Christopher Eccleston reveals heartache over father's dementia

House of Fraser British Academy Television Awards - Press Room - London

Christopher Eccleston has told how the effects of dementia hit home when his father threw him out of the house on Christmas Day because he did not recognise his son.

The former Doctor Who star's father, Ronnie Eccleston, was diagnosed with vascular dementia in 2000 and died in 2012 aged 83.

Eccleston opened the Institute For Dementia at Salford University in his home town on Wednesday and spoke about how the condition had devastated his own family.

He told the Manchester Evening News: "My father threw me out of his home on Christmas Day, which upset my mother, Elsie, deeply.

"He didn't know who I was.

"He felt I was on his territory. I made him paranoid.

"I made him afraid, so he basically got me out of the house, what I mean is, I understood I needed to leave, so he could be more comfortable.

"My mum was very upset by that and I had to gently say to my mum, 'look, that wasn't my dad. My dad would never throw me out of his house, that was his condition'."

Eccleston, 53, said that watching his father realise he was ill had been particularly difficult.

He said: "Once he was at a party, at my brother's house, and knocked over a cup of tea.

"My brother said it was fine, but my father's embarrassment and anxiety escalated to the point where he was on his knees, repeating: 'What's happening to me, what's happening to me? I am Ronnie Eccleston'.

"It was devastating."

The Our Friends In The North actor said that his father's symptoms, which had included an obsession with telling him to cut the grass and hedges, and forgetting to bring tickets to Manchester United football matches at Old Trafford, had begun in 1997.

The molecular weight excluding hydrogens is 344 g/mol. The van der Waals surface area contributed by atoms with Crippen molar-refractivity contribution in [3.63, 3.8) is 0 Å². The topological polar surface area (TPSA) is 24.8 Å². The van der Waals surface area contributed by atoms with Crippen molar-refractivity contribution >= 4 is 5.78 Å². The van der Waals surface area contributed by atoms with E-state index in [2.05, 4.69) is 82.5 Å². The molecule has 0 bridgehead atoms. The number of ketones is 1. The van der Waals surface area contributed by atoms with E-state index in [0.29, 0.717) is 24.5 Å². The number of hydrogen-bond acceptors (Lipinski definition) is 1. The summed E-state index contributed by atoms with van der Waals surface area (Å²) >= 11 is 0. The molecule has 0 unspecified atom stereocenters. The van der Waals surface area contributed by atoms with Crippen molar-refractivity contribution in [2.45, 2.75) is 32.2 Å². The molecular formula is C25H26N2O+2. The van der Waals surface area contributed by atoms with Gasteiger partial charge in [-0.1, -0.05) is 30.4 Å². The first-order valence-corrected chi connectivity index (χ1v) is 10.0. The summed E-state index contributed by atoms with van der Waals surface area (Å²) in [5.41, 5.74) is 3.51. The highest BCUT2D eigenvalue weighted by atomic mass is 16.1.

He said that his father had dementia for 15 years and his mother was his carer for 14 of them, before Ronnie moved into a care home for the final year of his life.

Calling on the Government to do more to support carers, he said: "Carers are not recognised enough for the financial and practical support they provide.

"My mother did get some respite, but it's difficult because he always wanted her and she would suffer when they were apart, wondering whether he was eating or if people were being kind to him.

"One day, she asked him, 'Ronnie, do you know who I am?' and he said, 'I don't know, but I love you'."

He continued: "Unfortunately we are more and more dependent on charities because as a nation the option that we should care for our citizens is no longer there, and it should be.

"In 1945, we decided we would care for our citizens and that has slowly been eroded.

"The Government needs to have an initiative where carers are paid and celebrated and acknowledged."

The Salford Institute For Dementia will host researchers and offer help to people with the disease and their families.

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